Mathematics Stack Exchange is a question and answer site for people studying math at any level and professionals in related fields. Join them; it only takes a minute:

Sign up
Here's how it works:
  1. Anybody can ask a question
  2. Anybody can answer
  3. The best answers are voted up and rise to the top

We've been attempting to expand an expression with Taylor's Theorem but can't quite make the math work out.

$$ \frac{f\left(x_n\right)}{f'\left(x_n\right)}= \frac{1}{m}\frac{f^{(m)}\left(\xi _n\right)}{f^{(m)}\left(\sigma _n\right)}\left(x_n-r\right) $$

That's $f'$ at $x_n$ above. We're expanding about root $r$ of multiplicity $m \geq 2$.

How do we get from the left side to the right? For a simple root we know that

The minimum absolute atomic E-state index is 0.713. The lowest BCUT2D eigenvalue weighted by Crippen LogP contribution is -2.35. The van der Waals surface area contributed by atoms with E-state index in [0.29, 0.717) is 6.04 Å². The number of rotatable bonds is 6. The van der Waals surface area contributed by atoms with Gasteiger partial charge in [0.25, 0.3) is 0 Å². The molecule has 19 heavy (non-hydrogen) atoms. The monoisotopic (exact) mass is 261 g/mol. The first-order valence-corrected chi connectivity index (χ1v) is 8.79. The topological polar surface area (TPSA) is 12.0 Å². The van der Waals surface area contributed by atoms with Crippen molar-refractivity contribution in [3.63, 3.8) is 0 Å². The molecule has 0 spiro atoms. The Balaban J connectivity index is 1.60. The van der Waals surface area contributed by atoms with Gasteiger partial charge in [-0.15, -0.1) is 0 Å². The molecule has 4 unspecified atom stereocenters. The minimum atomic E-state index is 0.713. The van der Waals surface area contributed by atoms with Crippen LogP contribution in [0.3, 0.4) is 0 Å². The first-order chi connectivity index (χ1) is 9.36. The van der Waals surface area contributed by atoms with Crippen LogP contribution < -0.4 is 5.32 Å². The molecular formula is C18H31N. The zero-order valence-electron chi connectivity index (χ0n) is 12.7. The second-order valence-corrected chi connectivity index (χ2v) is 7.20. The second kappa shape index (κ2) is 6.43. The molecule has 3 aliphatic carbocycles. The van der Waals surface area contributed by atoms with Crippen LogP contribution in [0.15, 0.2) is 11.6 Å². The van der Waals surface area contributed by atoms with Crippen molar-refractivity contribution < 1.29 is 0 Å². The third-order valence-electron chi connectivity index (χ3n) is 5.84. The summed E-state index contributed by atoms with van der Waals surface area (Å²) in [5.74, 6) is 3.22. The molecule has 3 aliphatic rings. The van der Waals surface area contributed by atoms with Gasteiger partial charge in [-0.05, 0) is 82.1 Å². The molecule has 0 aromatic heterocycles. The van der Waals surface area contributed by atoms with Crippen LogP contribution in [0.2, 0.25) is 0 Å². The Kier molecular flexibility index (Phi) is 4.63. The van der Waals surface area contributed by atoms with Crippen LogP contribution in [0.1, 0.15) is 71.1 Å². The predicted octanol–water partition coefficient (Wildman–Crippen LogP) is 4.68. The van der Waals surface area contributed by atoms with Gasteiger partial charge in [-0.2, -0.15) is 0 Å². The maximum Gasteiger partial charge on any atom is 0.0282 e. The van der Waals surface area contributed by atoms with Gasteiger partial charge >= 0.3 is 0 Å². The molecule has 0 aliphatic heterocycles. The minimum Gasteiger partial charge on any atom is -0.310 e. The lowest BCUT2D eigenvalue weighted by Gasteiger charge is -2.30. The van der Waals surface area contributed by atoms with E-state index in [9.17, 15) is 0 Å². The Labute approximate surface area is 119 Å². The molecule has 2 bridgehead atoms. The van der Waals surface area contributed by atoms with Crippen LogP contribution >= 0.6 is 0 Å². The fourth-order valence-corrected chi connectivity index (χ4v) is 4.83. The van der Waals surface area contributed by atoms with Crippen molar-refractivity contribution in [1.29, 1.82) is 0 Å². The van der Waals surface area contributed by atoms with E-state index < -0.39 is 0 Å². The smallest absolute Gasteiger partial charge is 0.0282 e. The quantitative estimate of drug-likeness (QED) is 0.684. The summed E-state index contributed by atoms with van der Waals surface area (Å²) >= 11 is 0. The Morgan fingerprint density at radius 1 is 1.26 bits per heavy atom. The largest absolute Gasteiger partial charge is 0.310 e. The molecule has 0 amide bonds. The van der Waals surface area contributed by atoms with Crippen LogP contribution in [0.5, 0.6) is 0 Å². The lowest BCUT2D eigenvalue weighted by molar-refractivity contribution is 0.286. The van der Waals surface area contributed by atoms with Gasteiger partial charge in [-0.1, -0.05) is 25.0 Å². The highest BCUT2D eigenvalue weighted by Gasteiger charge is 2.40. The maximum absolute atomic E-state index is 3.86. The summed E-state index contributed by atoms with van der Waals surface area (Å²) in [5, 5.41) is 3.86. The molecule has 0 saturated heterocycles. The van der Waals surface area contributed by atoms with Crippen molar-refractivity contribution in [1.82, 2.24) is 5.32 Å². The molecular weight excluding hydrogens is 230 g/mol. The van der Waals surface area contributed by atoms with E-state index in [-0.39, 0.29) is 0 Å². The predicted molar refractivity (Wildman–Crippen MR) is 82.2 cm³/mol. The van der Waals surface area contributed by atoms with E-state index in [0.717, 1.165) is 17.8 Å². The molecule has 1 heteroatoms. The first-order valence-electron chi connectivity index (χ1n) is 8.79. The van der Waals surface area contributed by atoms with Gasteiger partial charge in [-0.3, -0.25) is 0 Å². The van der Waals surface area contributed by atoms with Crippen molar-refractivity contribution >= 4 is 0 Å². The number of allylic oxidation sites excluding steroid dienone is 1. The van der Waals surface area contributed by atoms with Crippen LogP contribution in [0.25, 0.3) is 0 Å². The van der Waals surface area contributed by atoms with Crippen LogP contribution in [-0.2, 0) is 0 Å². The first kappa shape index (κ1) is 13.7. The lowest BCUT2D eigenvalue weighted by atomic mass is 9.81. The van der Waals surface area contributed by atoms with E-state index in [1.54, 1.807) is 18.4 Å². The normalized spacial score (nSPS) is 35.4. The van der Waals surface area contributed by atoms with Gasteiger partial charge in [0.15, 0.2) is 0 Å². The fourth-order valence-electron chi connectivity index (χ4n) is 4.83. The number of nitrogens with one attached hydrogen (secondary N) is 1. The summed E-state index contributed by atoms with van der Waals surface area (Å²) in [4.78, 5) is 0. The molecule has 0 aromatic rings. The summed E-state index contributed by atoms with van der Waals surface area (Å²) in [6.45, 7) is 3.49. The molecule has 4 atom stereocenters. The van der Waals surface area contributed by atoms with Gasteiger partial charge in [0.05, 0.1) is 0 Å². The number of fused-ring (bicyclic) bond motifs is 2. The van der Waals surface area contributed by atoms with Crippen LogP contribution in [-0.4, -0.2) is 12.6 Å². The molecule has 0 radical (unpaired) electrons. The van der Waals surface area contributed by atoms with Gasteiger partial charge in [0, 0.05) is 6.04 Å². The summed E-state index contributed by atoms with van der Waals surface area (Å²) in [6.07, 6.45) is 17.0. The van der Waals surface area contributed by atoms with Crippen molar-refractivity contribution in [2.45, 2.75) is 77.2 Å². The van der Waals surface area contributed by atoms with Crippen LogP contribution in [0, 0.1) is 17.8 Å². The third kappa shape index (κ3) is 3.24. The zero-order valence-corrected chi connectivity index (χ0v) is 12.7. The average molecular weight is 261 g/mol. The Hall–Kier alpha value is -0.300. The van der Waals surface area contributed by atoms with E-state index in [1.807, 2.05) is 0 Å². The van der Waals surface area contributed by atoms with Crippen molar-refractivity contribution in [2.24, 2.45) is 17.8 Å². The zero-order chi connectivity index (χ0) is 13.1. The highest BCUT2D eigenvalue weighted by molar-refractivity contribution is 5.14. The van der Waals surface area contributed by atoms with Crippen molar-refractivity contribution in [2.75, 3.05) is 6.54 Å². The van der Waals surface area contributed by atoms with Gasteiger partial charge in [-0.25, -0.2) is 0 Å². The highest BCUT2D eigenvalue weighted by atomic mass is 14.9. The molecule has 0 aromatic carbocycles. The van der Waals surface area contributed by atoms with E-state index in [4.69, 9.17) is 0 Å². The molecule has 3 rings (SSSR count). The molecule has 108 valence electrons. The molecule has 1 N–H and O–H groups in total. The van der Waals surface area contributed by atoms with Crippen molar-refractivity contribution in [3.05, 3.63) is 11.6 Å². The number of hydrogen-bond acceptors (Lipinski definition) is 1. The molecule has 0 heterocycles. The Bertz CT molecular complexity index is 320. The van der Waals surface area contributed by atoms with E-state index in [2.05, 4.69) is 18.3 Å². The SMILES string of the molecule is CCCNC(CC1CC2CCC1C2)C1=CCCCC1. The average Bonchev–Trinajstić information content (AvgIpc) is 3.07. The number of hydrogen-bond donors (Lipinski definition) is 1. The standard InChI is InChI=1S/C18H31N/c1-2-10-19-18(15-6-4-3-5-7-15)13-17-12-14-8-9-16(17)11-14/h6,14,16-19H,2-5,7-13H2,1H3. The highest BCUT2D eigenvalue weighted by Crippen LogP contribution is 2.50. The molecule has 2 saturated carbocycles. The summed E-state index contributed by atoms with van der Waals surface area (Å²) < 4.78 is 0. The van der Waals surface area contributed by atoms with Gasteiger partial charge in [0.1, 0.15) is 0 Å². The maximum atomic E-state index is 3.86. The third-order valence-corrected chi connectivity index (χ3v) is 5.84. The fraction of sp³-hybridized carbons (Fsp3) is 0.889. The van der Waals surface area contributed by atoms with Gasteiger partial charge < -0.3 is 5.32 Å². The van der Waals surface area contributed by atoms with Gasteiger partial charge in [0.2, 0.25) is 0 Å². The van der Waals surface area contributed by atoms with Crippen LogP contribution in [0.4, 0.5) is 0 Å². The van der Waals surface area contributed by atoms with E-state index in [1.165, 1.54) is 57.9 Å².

$$ f(x_n) = f(r) + f'(\psi_n)(x_n-r)$$ ($f(r) = 0$, as it is a root) according to Taylor's theorem.

We can't figure out how to do this for a root of greater multiplicity.

Thank you for any help you can give.

share|cite|improve this question
If your $f(x)$ has an $n$-fold root at $x=\xi$, then presumably you can perform a factorization like $f(x)=(x-\xi)^n g(x)$, where $g(\xi)$ is nonzero... – J. M. Sep 16 '11 at 1:07
I'm afraid I'm not sure what that means. Can you explain a bit more? – Xorlev Sep 16 '11 at 2:49
So, what happens if you Taylor-expand $(x-\xi)^n g(x)$ about $x=\xi$? – J. M. Sep 16 '11 at 2:53
f(x) = f(r) + f^m(psi)*(x_n-r)^m/m!, theoretically. However, we do not understand what the similar expansion is for f'(x). At least not one that will not result in things canceling and us ending up with f^m(psi)/f^m(sigma). – Xorlev Sep 16 '11 at 4:20

Your Answer


By posting your answer, you agree to the privacy policy and terms of service.

Browse other questions tagged or ask your own question.